It follows from the foregoing that, as such, anonymisation and pseudonymisation techniques and their legal consequences are desirable concepts in the big data analytics lifecycle, including in the transport sector. However, a better alignment is needed between the legal and technical interpretations of those concepts, so that legal and technical professionals may share a common understanding on the consequences of the use of such techniques.

Additionally, the creation of codes of conduct and similar initiatives is indispensable to support stakeholders in assessing the risk of re-identification. Such initiatives should be further developed throughout the EU, including in the transport sector.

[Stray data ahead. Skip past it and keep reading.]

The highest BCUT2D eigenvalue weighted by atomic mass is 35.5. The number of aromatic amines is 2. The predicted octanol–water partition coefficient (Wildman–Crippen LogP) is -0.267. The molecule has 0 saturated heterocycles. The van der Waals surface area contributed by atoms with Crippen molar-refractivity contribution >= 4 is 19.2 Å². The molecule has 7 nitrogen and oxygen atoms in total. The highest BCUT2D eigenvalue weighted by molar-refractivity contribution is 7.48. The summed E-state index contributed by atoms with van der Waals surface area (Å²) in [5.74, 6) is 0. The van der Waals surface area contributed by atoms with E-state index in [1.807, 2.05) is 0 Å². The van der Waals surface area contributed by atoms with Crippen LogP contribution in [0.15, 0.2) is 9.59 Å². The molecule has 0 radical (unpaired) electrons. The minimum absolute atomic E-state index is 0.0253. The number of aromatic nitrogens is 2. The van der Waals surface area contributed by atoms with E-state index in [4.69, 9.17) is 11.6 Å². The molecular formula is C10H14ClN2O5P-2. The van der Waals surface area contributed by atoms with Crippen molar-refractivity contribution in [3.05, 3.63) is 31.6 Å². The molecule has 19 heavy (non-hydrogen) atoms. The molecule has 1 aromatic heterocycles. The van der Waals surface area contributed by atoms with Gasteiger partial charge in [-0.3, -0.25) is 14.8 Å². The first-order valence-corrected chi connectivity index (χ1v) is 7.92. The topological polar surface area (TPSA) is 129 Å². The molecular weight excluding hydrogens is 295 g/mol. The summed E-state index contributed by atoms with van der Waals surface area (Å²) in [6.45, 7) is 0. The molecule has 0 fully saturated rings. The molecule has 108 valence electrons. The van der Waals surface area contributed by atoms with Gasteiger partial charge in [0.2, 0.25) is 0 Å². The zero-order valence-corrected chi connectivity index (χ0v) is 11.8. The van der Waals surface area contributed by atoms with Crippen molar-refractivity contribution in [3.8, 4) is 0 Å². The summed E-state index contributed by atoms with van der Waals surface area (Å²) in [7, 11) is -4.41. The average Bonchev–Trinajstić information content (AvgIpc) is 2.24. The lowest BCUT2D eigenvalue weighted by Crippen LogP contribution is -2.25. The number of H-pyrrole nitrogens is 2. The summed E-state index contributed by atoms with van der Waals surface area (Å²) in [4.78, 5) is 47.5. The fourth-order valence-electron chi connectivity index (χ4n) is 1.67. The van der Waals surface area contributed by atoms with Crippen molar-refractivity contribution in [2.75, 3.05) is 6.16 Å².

Finally, a wider and better uptake of anonymisation and pseudonymisation techniques should be encouraged, not only in the field of personal data protection, but also with respect to non-personal information requiring or meriting protection (e.g. trade secrets), in light of the advantages of those techniques discussed in this article. To this end, investment in terms of both time and money should be made to further research, elaborate, and increase the robustness of such techniques, taking into consideration their possible concrete application to different types of data.